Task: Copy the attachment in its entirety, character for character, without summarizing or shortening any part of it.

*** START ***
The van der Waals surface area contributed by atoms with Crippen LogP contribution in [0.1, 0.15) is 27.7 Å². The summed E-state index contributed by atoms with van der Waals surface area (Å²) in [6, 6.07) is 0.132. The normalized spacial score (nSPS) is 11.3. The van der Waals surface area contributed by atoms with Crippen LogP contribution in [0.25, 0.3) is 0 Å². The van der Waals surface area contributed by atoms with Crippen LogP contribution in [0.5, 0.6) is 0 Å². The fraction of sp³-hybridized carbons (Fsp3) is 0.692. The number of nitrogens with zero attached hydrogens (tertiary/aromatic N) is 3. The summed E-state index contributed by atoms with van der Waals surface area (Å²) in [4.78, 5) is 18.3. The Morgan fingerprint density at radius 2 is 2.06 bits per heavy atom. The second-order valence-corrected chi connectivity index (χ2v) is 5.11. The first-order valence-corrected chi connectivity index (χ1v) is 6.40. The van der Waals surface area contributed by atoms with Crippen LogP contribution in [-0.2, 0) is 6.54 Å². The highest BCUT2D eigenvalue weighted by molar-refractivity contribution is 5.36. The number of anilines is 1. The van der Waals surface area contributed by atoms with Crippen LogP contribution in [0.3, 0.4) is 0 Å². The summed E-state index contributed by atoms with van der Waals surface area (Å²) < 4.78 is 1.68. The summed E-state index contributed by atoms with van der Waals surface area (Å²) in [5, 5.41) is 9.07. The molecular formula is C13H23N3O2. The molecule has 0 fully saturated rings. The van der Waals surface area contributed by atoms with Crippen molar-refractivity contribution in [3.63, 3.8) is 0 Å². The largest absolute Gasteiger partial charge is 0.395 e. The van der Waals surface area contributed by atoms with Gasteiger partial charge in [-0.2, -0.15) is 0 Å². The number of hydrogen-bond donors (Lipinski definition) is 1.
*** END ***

The van der Waals surface area contributed by atoms with Crippen LogP contribution in [0.1, 0.15) is 27.7 Å². The summed E-state index contributed by atoms with van der Waals surface area (Å²) in [6, 6.07) is 0.132. The normalized spacial score (nSPS) is 11.3. The van der Waals surface area contributed by atoms with Crippen LogP contribution in [0.25, 0.3) is 0 Å². The van der Waals surface area contributed by atoms with Crippen LogP contribution in [0.5, 0.6) is 0 Å². The fraction of sp³-hybridized carbons (Fsp3) is 0.692. The number of nitrogens with zero attached hydrogens (tertiary/aromatic N) is 3. The summed E-state index contributed by atoms with van der Waals surface area (Å²) in [4.78, 5) is 18.3. The Morgan fingerprint density at radius 2 is 2.06 bits per heavy atom. The second-order valence-corrected chi connectivity index (χ2v) is 5.11. The first-order valence-corrected chi connectivity index (χ1v) is 6.40. The van der Waals surface area contributed by atoms with Crippen LogP contribution in [-0.2, 0) is 6.54 Å². The highest BCUT2D eigenvalue weighted by molar-refractivity contribution is 5.36. The number of anilines is 1. The van der Waals surface area contributed by atoms with Crippen LogP contribution in [0.3, 0.4) is 0 Å². The summed E-state index contributed by atoms with van der Waals surface area (Å²) < 4.78 is 1.68. The summed E-state index contributed by atoms with van der Waals surface area (Å²) in [5, 5.41) is 9.07. The molecular formula is C13H23N3O2. The molecule has 0 fully saturated rings. The van der Waals surface area contributed by atoms with Crippen molar-refractivity contribution in [3.63, 3.8) is 0 Å². The largest absolute Gasteiger partial charge is 0.395 e. The van der Waals surface area contributed by atoms with Gasteiger partial charge in [-0.2, -0.15) is 0 Å². The number of hydrogen-bond donors (Lipinski definition) is 1.